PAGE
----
The “Politics of Possibility”, Part 1

I’ve slipped into the bad habit of reading online reviews of books before I read them, but thought they might provide some context for a controversial book such as “Break Through” by Ted Nordhaus and Michael Shellenberger. Most of the critiques of this one were similar to comments at Ted’s talk, with a stronger focus on the authors’ negativity towards the current environmentalist movement. Which probably means the commenters, like most opinionated folks on the internets, didn’t manage to actually pay attention to the book they were reading.

It’s difficult to take book taglines seriously these days, but the one for “Break Through” is appropriately “From the Death of Environmentalism to the Politics of Possibility”. There is a good deal of negativity in the book, but it is manifest as frustration. The authors are quite explicitly opposed to the approaches of many facets of the environmentalist movement. In that opposition, though, they offer optimism that a more holistic movement will arise:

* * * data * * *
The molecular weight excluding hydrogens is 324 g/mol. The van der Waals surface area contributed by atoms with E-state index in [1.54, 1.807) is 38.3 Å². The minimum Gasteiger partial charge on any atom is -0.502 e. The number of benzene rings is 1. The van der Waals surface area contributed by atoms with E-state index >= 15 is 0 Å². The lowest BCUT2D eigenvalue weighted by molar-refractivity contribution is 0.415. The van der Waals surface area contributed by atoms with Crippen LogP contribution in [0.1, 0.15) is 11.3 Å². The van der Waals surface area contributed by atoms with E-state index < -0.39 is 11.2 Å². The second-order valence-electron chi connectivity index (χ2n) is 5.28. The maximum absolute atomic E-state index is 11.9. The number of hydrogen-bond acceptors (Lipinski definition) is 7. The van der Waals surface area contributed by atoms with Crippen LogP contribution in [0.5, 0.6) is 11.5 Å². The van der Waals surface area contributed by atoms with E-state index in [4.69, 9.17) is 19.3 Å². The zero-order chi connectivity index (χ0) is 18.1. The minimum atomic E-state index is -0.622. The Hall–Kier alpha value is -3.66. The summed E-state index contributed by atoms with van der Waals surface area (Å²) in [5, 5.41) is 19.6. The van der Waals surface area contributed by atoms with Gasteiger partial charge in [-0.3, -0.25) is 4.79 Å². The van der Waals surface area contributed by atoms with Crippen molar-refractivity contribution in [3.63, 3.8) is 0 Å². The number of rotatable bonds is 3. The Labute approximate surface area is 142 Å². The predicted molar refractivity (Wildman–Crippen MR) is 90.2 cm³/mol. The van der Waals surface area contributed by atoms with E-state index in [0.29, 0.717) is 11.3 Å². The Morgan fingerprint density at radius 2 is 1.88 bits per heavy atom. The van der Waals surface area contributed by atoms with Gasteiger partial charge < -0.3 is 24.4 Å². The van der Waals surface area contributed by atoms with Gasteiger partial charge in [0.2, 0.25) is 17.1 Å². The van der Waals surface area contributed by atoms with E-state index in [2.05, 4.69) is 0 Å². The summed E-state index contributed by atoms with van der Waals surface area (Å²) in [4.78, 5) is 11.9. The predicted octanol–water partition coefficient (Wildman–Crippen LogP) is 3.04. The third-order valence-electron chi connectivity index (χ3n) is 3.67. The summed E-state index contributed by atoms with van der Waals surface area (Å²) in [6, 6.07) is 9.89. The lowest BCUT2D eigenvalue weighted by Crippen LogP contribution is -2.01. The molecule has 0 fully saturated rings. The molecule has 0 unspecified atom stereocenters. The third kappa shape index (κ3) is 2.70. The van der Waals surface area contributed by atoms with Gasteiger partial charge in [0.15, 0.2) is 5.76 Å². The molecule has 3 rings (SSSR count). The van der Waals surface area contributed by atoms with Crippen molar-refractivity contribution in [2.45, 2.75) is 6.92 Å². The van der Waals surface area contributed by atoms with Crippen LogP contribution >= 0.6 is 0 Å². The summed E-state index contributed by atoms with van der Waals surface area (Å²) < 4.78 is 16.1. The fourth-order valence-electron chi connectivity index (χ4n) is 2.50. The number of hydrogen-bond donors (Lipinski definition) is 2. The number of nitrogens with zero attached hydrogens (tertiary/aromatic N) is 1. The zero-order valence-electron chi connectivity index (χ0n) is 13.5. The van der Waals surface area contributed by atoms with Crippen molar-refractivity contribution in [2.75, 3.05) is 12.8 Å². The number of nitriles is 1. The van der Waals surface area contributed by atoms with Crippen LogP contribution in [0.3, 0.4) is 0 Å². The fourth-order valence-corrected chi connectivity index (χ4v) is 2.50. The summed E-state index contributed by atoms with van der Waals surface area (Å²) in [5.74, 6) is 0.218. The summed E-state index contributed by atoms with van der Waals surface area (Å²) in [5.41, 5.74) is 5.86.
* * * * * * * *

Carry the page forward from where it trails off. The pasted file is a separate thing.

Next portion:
…so long as so many Americans are fearful, pessimistic, and insecure, America’s social values ecology is unlikely to support the kinds of changes required to deal with global warming…Creating a new progressive political consensus requires paying close attention to social values, how they are evolving, and how we might create a new social contract for postmaterial American that can provide enough security and prosperity to support a new, more ecological era. (39-40)

I have been enjoying their writing and find the arguments well supported and footnoted. I’ll write next time about some of the examples they give, avoiding absurd statistics as much as possible.

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